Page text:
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• The social and economical conditions in Russia under Bolshevism were described in a lecture which was gh'en recently at King's. College, Strand, by Mr R. Bruce Lockhart, at a meeting of the United Russia Societies, presided over by Sir Bernard Mallett. Mr Lockhart said he was debarred by the fact that he was still a Government official from dealing with the. two most interesting iquestions in connection with the situation in Russia, namely, Allied policy in Russia ..and Bolshevik foreign policy. It would be better, he; thought, if greater attention were paid in this country to the economic side of Bolshevism than to the terrorist side. It was an entire mistake to regard the Bolshevik leaders purely as a gang of German agents. Many of them were perfectly genuine and sincere in their beliefs and they knew perfectly well the fate that would befall them if they were overthrown. One type of leader was" the personification of vengeance and genuinely international, is illustrated by the Jewish, elements of Bolshevism. • Another type was the educated or semi-educated working man, who had been educated secretly by the Bqlshevik intellectuals. Yet another type was a purely Russian mixture of fanaticism and mysticism.

In its conception Bolslievfsm was not a working man's movement. The leaders hailed from the upper and middle classes, of whom Jews, nearly all living tinder assumed names, formed by far the largest proportion, though it was only fair to say that many Jews were" anti-Bolshevik. Whatever might be said of his motives and his actions Lenin was-the brain and body of the Bolshevik movement, and his unbounded confidence in 'himself was the source of his power and pre-eminence among his colleagues .which had enabled him so far to succeed in keeping the barque of Bolshevism, Avhich but for him would have been destroyed long ago, off. the rocks. The Bolsheviki of Russia .recognised' that Bolshevism could not succeed without a Bolshevik revolution in Europe, and the leaders of the movement had been able to keep their followers together by convincing them of the certainty of such a revolution. It'was a profound -error to suppose that Bolsheviki were actuated by a general desire for universal peace. They promised universal peace, but they proclaimed universal war. They praised and denounced democracy almost'in the same breath.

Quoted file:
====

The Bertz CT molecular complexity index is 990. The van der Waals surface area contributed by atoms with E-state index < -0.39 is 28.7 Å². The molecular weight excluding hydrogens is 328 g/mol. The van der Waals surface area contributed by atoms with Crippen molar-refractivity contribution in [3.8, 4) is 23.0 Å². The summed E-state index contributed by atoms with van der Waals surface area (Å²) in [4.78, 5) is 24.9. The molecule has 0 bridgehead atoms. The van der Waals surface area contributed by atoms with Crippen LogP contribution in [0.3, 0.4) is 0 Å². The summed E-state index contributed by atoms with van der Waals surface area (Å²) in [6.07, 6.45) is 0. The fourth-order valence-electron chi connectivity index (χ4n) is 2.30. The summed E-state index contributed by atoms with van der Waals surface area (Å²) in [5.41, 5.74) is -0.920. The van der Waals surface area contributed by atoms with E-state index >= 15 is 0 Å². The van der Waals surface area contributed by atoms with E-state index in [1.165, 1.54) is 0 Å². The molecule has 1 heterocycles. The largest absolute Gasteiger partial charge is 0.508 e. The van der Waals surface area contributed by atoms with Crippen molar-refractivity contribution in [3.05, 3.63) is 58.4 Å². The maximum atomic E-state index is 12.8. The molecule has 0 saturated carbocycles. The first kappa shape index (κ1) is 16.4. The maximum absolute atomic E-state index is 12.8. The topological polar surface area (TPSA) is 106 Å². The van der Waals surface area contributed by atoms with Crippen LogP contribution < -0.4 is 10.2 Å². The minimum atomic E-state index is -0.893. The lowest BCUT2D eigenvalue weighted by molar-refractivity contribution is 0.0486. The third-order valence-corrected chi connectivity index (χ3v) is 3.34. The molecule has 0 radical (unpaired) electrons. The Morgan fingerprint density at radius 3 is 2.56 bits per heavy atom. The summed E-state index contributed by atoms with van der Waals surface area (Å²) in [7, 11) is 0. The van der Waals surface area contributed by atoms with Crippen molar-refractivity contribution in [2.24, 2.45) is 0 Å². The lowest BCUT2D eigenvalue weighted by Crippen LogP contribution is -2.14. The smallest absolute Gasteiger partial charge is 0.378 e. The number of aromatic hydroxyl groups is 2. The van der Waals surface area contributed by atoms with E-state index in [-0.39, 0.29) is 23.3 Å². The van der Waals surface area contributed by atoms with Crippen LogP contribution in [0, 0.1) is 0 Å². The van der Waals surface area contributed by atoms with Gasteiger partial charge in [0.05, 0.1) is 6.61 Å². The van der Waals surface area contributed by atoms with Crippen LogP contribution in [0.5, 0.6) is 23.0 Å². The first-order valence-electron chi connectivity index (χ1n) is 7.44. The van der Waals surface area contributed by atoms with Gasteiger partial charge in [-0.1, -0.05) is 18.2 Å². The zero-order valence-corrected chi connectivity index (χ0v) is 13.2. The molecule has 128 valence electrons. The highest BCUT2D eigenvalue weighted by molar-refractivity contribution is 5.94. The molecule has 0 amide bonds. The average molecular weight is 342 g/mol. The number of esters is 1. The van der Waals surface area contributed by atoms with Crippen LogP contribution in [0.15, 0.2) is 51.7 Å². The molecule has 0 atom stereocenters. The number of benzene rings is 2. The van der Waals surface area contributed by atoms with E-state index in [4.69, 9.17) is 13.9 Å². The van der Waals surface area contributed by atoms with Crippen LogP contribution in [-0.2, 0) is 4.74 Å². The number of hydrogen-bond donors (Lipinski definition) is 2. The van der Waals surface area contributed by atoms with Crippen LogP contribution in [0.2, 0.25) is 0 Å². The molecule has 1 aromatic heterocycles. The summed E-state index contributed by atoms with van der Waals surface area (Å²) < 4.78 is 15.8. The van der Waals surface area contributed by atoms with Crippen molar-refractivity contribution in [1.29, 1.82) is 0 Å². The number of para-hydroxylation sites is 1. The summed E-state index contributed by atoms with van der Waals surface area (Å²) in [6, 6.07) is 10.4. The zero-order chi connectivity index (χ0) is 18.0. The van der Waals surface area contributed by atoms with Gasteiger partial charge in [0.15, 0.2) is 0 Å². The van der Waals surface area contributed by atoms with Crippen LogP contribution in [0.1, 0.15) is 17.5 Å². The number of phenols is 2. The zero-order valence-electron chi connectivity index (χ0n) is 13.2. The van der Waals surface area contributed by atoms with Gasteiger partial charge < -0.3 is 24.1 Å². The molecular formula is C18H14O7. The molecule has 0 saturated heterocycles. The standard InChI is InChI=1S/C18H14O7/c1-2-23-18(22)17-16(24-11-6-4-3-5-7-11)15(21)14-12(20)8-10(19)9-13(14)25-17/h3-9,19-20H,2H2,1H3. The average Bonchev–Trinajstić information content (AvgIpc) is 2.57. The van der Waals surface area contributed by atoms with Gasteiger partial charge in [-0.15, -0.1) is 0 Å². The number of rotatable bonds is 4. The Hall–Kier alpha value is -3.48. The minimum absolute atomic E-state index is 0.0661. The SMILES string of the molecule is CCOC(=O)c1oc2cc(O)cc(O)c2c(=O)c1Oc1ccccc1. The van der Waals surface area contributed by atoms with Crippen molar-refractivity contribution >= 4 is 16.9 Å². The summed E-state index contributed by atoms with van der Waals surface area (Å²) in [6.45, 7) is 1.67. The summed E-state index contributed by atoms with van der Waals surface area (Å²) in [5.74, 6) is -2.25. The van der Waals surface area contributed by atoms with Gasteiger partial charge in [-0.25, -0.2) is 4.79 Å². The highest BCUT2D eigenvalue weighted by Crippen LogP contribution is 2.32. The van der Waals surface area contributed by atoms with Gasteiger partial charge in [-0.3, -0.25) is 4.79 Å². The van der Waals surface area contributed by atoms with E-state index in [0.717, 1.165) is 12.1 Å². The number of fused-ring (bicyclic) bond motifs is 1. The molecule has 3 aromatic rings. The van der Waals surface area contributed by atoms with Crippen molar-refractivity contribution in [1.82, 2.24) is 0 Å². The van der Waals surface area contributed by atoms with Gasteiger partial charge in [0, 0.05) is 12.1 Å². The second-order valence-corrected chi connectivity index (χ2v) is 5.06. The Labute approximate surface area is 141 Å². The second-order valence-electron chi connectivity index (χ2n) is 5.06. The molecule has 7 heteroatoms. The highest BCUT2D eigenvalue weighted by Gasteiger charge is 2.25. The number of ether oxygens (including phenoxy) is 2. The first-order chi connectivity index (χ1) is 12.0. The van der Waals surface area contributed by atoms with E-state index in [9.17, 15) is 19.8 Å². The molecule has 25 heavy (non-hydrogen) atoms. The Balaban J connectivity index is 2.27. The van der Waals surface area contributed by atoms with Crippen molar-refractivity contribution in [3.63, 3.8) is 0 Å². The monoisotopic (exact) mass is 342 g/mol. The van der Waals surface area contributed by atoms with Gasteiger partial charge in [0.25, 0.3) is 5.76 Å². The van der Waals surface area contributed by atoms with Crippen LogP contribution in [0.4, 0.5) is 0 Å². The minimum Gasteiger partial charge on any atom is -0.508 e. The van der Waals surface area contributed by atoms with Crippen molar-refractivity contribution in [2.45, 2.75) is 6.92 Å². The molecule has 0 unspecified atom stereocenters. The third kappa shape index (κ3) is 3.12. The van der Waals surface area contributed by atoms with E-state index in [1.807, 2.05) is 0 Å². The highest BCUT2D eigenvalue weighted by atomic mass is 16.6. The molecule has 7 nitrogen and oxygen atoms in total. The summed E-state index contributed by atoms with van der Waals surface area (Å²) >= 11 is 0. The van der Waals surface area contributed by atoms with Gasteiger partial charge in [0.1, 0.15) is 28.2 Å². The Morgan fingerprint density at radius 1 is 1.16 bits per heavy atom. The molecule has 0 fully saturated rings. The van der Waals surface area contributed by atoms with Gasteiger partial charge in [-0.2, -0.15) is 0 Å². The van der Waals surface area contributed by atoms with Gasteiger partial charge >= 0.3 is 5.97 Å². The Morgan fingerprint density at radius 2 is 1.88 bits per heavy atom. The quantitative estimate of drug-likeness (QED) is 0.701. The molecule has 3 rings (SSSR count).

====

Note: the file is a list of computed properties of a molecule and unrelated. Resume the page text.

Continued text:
In a country like Prussia, it was not difficult, for. a minority to override the majority. The Bolsheviki had against them the whole of the educated classes and the great majority of the peasantry, and there was universal revolt against Bolshevism throughout.' the length and breadth of the land. But the revolt was not successful, because the Bolsheviki, having completely overthrown the anarchists, had obtained control of the chief supplies of food, guns, munitions, and rolling stock, and

were able to prevent all legitimate propaganda work. The bourgeoisie was crippled and divided againstl itself, and tlie peasants were disorganised, and hesitated lest by their action they might lose possession of the land for which they had craVed sd""iong. Bolshevism was a short cut to communism by violent methods of destruction, and so far it had made no real advance on the reconstructive social side. Almost everything had been nationalised ; by the unscrupulous use of the printing machine fabulous wages were being paid, the rehousing of the working classes was being carried out by putting them into the houses of which the owners had been dispossessed; and tlie expenditure was far in excess of. the revenue. If Bolshevik methodu had been adopted by an Imperial autocrat they would have raised a howl ri indignation in the Liberal Press ol the whole world.

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Bibliographic details

BOLSHEVISM., Ashburton Guardian, Volume XXXIX, Issue 9592, 23 April 1919

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BOLSHEVISM. Ashburton Guardian, Volume XXXIX, Issue 9592, 23 April 1919

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